Mt Antonia Essay, Research Paper
One of the most interesting characters in the book My Antonia by Willa Cather is Mr. Shimerda. Although he may not have as significant a role in the story as Jim Burden or the story s namesake Antonia, he provides us with a point of view from another stranger who is struggling to fit in in a new place. Mr. Shimerda shows us that his main concern is that his family s overall well being. He tries to provide them with the best things he possibly can, but in doing so he puts a giant strain on his own mental health.
Mr. Shimerda moved to Nebraska from Bohemia with his family in the late 19th century. In Bohemia he was a fairly wealthy and successful man.” He was a weaver by trade; and had been a skilled workman on tapestries and upholstery materials.”(p.979) Mr.Shimerda was not a poor man, However because of all the relocating he had not been working and by the time he got to Nebraska he had used most of his money and had no idea how to live in this “new world”: “He wanted us to know that they were not beggars in the old country; he made good wages, and his family were respected there. He left Bohemia with more than a thousand dollars I savings, after their passage money was paid.”(p. 979)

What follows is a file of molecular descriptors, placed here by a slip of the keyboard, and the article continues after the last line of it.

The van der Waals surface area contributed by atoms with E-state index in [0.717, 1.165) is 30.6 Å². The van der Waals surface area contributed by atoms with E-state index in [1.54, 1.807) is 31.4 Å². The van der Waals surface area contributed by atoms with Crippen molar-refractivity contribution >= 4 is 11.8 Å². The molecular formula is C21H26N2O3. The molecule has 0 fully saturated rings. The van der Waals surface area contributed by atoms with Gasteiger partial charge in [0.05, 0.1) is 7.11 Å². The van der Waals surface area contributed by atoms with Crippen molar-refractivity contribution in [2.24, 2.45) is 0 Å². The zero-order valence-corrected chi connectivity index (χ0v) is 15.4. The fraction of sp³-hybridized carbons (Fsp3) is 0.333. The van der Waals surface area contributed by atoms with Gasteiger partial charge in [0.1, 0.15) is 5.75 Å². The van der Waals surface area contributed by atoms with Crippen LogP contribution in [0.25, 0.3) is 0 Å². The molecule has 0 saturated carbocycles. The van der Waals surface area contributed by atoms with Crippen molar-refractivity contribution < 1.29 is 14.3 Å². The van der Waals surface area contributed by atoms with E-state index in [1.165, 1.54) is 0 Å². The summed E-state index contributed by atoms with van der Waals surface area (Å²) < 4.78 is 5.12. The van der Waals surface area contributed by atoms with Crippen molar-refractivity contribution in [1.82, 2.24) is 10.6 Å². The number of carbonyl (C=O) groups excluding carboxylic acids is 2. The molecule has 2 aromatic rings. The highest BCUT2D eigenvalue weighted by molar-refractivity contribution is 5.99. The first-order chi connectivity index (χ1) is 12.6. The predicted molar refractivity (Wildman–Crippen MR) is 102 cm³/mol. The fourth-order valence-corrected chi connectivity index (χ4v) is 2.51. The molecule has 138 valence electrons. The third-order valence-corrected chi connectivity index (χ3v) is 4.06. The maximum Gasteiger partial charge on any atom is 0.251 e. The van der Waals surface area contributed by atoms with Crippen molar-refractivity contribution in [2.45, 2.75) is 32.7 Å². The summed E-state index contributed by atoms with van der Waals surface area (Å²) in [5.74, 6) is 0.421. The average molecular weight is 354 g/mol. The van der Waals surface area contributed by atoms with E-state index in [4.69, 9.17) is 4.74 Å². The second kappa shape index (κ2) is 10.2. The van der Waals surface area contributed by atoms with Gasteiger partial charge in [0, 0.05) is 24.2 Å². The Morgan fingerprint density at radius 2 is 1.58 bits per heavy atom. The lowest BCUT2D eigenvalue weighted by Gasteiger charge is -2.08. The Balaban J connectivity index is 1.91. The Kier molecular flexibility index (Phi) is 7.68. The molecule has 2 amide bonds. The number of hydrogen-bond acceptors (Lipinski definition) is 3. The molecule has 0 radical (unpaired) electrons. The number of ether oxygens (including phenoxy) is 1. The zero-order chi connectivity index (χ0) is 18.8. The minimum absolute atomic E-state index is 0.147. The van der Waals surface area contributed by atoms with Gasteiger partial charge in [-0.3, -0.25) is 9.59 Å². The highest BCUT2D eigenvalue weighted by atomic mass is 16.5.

Many discouraging events happened to Mr. Shimerda, he was forced to leave Bohemia to come to Nebraska, and when he arrived the Language barrier became a major obstacle. It was quite a transition from his days in Bohemia where he and his family were both well known and respected. However Mr. Shimerda eventually met two Russian men, Peter and Pavel, with whom there was no language barrier. But Unfortunately Pavel became very ill and passed away. As a result of this sad event Peter decided to move away causing a huge blow to Mr. Shimerda.
It seemed as though even through these hard times Mr. Shimerda still kept a clear head about the plans he had for his farm. He stated, If they could get through until spring came they could get a cow and some chickens and plant a garden and then they would do very well. (p. 979) Compounding this problem was the issue of the house the Shimerdas were living in; the house was very run down and virtually falling apart from the description of it in the story it was probably not suitable living conditions for a family.
Mr. Shimerda was not a farmer, nor could he take the pressures of living in an agricultural setting; As a result of all of these events Mr. Shimerda decided to take his own life instead of living like a beggar.
Cather, Willa My Antonia
The Norton Anthology of American Literature 5th ED.
New York :WW Norton & Company
1998. 949 – 1083